But when the cards were tallied up after the grueling four-round light middleweight contest at the Westchester County Center, the Arklow native was a deserved unanimous points winner over the beefy Brooklynite to up his professional record to 2-0 (1 KO).
There were no knockdowns and all three judges, Oscar Perez, Louis Rivera and Bob Gilson scored it 39-37, or three rounds to one, for Moore.
“It was a learning curve. I was trying too hard for the knockout and neglected my boxing skills,” said Moore after what could turn out to be the hardest fight of his rookie year.
“I should have been picking my shots. It’s not a good win. I’m a little disappointed, but I’ll take a bad win over a good loss any day,” he added.
Ireland’s 2001 world amateur championship bronze medalist might have been a trifle tough on himself. Jones, 27 like himself, was no slouch and came in the ring undefeated — albeit his only pro fight had been changed to a non-contest for a drug violation – and with over 225 amateur bouts under his belt.
Although he never had Moore in danger at any time, the American, switching from orthodox to southpaw stances throughout the bout, was resilient and showed keen survival instincts.
Jones was hurt on several occasions by shots to the body but survived by grappling with Moore.
“I was tired,” he admitted later. “I lost seven pounds in 24 hours to make weight. I thought I could pull it off but [Moore] kept coming.”
Indeed, from the first round when Moore opened up landing good left jabs, the Irishman never let up the pressure, even when Jones was trying to wrestle him. He punctuated his dominance in the first stanza by connecting with a solid right that clearly dazed Jones midway through the round but was forced to go into the trenches in the second heat.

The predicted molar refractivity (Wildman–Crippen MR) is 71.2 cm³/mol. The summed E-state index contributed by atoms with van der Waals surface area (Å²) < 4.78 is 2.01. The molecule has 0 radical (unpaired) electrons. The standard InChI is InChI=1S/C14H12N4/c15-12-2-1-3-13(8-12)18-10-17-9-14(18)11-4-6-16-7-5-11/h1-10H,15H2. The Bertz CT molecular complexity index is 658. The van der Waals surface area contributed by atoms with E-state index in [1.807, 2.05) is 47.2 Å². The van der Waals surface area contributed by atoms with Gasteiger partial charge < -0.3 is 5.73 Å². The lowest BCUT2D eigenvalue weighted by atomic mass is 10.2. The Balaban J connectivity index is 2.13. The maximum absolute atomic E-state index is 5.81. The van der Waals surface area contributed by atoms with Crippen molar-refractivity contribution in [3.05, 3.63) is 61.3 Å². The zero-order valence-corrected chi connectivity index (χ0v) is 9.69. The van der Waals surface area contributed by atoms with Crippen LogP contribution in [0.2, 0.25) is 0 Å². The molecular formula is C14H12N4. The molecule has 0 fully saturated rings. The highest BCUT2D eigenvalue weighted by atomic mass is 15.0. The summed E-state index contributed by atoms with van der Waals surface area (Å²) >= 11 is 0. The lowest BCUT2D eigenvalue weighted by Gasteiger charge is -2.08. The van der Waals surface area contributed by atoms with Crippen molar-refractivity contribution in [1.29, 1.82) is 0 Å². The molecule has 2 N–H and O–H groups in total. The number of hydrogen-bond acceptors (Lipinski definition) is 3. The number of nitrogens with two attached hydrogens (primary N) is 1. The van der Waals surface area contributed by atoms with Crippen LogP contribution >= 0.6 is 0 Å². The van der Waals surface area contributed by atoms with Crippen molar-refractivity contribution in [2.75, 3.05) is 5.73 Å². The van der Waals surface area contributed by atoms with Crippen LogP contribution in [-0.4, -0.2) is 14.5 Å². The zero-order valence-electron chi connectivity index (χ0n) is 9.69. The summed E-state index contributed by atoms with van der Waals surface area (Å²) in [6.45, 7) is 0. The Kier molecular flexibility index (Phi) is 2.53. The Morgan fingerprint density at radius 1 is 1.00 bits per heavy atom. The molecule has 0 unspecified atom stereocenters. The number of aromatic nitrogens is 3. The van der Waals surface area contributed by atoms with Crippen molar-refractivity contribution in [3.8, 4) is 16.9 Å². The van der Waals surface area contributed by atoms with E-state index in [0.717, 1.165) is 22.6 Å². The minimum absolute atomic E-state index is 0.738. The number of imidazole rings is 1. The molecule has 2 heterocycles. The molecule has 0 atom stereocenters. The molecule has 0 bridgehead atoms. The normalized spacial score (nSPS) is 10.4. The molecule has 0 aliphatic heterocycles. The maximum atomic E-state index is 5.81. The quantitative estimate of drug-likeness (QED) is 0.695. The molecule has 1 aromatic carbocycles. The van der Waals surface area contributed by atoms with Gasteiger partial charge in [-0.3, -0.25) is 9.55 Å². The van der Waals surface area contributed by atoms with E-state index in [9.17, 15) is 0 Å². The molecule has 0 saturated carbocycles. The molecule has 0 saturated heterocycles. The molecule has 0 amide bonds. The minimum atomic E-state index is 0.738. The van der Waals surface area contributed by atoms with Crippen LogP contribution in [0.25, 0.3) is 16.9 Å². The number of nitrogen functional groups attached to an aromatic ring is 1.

The third round was a big one for Moore who pounded away at his man, stunning him again after spinning away from a clinch on the ropes and connecting with a right hand to the jaw. Jones held on.
Moore had another strong round in the fourth, during which he had Jones going on several occasions. However, Jones survived the assault.
Despite his mild disappointment at not dispatching his opponent, Moore, who made his debut with a second round KO of Gabriel Garcia on Aug. 5 and predicted that Jones would be tougher than the Ecuadorian, was content at chalking up his second pro victory.
“I feel good that I’ve got win number two. I’ll take a couple of days off and start preparing for Boston,” he remarked, alluding to the Sept. 17 “Mayhem in Mansfield” card in Massachusetts on which he’s scheduled to appear.
“He controlled all aspects of the fight [and] was never in any trouble,” said trainer Harry Keitt. “Four-round fights don’t do [Moore] any justice because he’s a pressure fighter who comes on strong as the fight progresses.”
“Tough fight, good win,” quipped Irish Ropes boss Eddie McLoughlin. “I’ll give him a ‘B’ minus. He was trying too hard. But a win is a win.”
Said John Duddy, Moore’s Irish Ropes stablemate: “It was a very awkward fight and the guy [Jones] tried to make it as awkward as possible. But James stuck to his game plan.”
Jim Moore, James’s 59 year-old father and coach of the Irish junior national team, flew in from Arklow for the fight and gave his son two thumbs up for his performance.
“Very good. The other guy was very experienced,” remarked Moore Sr., who trained the boxer from age seven until his last amateur contest last November.
He’ll be vacationing in Bulgaria with his wife Mary when he turns 60 on Sept. 18. He’ll be expecting a special birthday present from the only one of his three sons still active in the ring when James fights again in Mansfield, Mass., the day before.
Clancy wins at Sheraton
Boston cruiserweight Mark Clancy outclassed Mike Needling in a four-rounder at the Sheraton Resort in Hyannis Port, Mass., last Thursday to improve to 4-0-1 (win, loss, draw).
“I could have stopped him in the second round, but I wanted to box and get some rounds in,” said the County Clare product.
He wobbled Needling, an 0-6 journeyman out of Philadelphia, with a left uppercut and right hand to the chin midway through the round and continued to connect at will after that.
“I felt strong,” Clancy, who’s 29, said.
Coming off a points decision over Duane White in Foxwoods on August 5, Mark has been the more active of the Clancy brothers.
However, older brother James, a 31 year-old heavyweight who’s been trying to drop down to cruiserweight, may appear on the Mansfield card on September 17.
James last fought in April when he beat Joseph Kenneth on points in Boston.